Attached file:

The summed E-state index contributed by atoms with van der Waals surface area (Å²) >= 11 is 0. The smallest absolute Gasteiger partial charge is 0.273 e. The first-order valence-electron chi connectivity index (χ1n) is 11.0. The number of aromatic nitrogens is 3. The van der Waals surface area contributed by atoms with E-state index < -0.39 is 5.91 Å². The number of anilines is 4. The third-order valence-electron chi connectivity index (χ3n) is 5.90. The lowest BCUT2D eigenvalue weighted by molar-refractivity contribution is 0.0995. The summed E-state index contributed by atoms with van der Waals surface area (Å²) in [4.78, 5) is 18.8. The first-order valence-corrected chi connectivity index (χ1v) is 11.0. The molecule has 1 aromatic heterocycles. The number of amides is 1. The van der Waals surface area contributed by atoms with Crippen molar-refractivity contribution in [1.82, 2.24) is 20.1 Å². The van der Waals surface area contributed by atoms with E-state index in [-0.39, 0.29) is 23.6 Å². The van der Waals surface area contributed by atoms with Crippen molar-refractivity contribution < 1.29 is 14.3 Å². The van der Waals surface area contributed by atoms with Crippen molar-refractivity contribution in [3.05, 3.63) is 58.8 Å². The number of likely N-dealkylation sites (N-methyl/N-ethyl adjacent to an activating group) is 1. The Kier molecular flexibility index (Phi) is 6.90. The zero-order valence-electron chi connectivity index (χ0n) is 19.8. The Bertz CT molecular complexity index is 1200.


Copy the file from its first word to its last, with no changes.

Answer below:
The summed E-state index contributed by atoms with van der Waals surface area (Å²) >= 11 is 0. The smallest absolute Gasteiger partial charge is 0.273 e. The first-order valence-electron chi connectivity index (χ1n) is 11.0. The number of aromatic nitrogens is 3. The van der Waals surface area contributed by atoms with E-state index < -0.39 is 5.91 Å². The number of anilines is 4. The third-order valence-electron chi connectivity index (χ3n) is 5.90. The lowest BCUT2D eigenvalue weighted by molar-refractivity contribution is 0.0995. The summed E-state index contributed by atoms with van der Waals surface area (Å²) in [4.78, 5) is 18.8. The first-order valence-corrected chi connectivity index (χ1v) is 11.0. The molecule has 1 aromatic heterocycles. The number of amides is 1. The van der Waals surface area contributed by atoms with Crippen molar-refractivity contribution in [1.82, 2.24) is 20.1 Å². The van der Waals surface area contributed by atoms with E-state index in [-0.39, 0.29) is 23.6 Å². The van der Waals surface area contributed by atoms with Crippen molar-refractivity contribution < 1.29 is 14.3 Å². The van der Waals surface area contributed by atoms with Crippen molar-refractivity contribution in [3.05, 3.63) is 58.8 Å². The number of likely N-dealkylation sites (N-methyl/N-ethyl adjacent to an activating group) is 1. The Kier molecular flexibility index (Phi) is 6.90. The zero-order valence-electron chi connectivity index (χ0n) is 19.8. The Bertz CT molecular complexity index is 1200.